Barry Newman's Blog

October 16, 2011

The Breaking of Bread (part VI)

Filed under: Agape meals,Eucharist,Holy Communion,Lord's Supper — barrynewman @ 8:28 pm

They devoted themselves to …

However, in spite of the argument so far, does the word translated “devoted” indicate that there was some “ceremony” involved?  The Greek word, “proskartero” used in Acts 2: 42, carries with it a strong sense of purpose but nothing that automatically associates it with the practice of a “ceremony”.  The behaviour exhibited by those recently added to the faith was characterised by a fixed determination. They set themselves to learn from the teaching of the apostles, to engage with one another in a common bond, to have simple meals together and to participate in prayer.

They also sold possessions and goods and distributed to those who were in need – a sure sign of community cohesion.  They attended the temple together – another sign of their new found community spirit.  Perhaps it was particularly in the temple that they engaged in prayers.  And they broke bread in their homes – perhaps indicating that it was only in homes that these simple meals could be shared and then only with a limited number of people.  Their communal spirit, their fellowship, was characterised by spontaneity and simplicity.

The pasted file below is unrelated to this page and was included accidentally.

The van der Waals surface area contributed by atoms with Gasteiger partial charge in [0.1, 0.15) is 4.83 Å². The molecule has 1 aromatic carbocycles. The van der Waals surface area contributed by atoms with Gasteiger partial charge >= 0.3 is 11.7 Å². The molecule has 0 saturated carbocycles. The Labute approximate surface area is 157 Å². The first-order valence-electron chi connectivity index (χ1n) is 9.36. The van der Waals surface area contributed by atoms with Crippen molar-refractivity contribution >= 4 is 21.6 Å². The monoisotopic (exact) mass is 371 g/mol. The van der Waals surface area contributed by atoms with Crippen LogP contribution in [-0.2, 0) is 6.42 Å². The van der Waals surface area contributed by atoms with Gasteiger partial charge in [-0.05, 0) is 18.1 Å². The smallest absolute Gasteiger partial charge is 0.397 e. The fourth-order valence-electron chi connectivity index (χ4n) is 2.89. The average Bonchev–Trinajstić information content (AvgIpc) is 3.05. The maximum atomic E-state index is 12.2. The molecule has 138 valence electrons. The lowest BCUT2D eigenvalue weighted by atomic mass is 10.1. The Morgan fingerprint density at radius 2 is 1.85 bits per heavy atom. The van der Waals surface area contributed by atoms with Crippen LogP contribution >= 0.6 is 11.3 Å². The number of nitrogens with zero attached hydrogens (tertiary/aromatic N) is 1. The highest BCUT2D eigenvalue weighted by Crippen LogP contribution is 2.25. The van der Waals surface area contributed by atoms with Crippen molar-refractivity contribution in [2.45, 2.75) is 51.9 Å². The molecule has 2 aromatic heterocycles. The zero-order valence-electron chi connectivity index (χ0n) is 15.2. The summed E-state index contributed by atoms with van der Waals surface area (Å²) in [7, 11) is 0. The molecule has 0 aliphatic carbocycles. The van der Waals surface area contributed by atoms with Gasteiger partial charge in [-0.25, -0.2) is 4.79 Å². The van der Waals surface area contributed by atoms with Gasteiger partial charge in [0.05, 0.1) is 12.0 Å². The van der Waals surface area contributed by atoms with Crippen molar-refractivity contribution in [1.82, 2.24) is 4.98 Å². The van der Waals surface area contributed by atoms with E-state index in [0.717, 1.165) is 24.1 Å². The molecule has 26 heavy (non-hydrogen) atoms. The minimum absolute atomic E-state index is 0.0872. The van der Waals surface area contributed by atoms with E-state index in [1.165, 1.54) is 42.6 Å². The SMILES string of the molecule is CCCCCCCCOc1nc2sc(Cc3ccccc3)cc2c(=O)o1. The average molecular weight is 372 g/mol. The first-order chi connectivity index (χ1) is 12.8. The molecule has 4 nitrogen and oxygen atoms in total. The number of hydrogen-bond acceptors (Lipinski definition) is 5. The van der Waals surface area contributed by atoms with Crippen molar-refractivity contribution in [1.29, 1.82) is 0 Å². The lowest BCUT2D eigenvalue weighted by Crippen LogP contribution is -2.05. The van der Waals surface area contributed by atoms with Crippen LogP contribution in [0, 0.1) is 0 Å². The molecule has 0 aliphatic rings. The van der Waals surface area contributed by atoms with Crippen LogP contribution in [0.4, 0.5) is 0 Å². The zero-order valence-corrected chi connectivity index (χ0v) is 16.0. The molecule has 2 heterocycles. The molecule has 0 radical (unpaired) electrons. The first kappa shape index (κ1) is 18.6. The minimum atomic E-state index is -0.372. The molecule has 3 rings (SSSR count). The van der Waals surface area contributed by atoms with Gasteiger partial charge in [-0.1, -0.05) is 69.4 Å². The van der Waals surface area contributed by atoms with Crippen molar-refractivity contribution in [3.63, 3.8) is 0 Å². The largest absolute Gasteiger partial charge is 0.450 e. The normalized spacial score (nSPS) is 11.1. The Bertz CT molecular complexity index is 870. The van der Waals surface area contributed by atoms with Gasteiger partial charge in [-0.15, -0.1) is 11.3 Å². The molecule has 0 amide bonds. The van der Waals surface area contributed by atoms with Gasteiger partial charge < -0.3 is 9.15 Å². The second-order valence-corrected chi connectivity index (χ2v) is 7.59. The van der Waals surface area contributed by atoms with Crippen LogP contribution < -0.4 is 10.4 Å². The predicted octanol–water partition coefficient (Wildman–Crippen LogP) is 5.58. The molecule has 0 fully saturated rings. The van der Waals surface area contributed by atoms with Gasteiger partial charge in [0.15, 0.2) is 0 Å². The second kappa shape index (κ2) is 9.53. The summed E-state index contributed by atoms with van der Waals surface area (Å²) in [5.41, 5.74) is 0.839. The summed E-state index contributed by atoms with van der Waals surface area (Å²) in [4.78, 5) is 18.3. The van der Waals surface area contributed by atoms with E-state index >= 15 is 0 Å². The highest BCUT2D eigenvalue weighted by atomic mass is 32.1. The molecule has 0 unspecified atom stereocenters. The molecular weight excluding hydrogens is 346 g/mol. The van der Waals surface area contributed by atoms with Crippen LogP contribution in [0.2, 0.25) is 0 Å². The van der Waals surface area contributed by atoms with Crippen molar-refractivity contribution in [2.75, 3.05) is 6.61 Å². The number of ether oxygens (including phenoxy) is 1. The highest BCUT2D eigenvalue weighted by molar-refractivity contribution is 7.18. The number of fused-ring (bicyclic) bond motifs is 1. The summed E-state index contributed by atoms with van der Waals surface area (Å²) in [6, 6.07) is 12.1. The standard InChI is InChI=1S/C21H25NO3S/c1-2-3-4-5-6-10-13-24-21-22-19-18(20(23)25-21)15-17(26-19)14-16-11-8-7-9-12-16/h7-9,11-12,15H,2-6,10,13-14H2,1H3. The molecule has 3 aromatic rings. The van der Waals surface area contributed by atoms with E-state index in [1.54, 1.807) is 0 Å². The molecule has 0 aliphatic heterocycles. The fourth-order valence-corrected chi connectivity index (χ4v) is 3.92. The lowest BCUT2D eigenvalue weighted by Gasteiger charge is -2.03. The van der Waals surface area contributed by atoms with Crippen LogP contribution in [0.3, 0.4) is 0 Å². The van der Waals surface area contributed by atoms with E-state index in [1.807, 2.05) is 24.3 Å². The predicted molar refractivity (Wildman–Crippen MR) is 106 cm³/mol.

Indeed, it is possible that in Acts 2: 42 there is an emphasis on the simplicity of the meals of the early disciples, rather than potentially more elaborate ones were self indulgence could hold sway.

And it was with glad and generous hearts that they partook of food, whether or not that was mainly bread. Perhaps some food, some bread, was given to the poor whether the believing poor  or the non believing poor, as they praised God and as people in general favourably looked up them.

It was the behaviour of a people who had discovered the Messiah and who had had their lives transformed.  Arguably, to start to understand their response as principally or even partly conforming to a ceremony would seem to diminish their new found allegiance and their generous attitude towards others.

Concluding Remarks

It seems at this point as though a sledge hammer has been used to crack the proverbial nut.  They devoted themselves … to the breaking of bread” is a simple but profound reference to a very purposeful practice of early disciples sharing simple meals, the solid component of which consisted mainly or entirely of bread.  We do not know what sort of bread or what varieties of bread may have been eaten but it was almost certainly and in the main, bread.

If this is true any connection with the so-called Lord’s Supper is just a myth.

However, what of the Lord’s Supper itself – presumably a reference to 1 Corinthians 11: 20?  What is actually being referred to in this text?  This was a question I asked some time ago but it still needs to be asked again.

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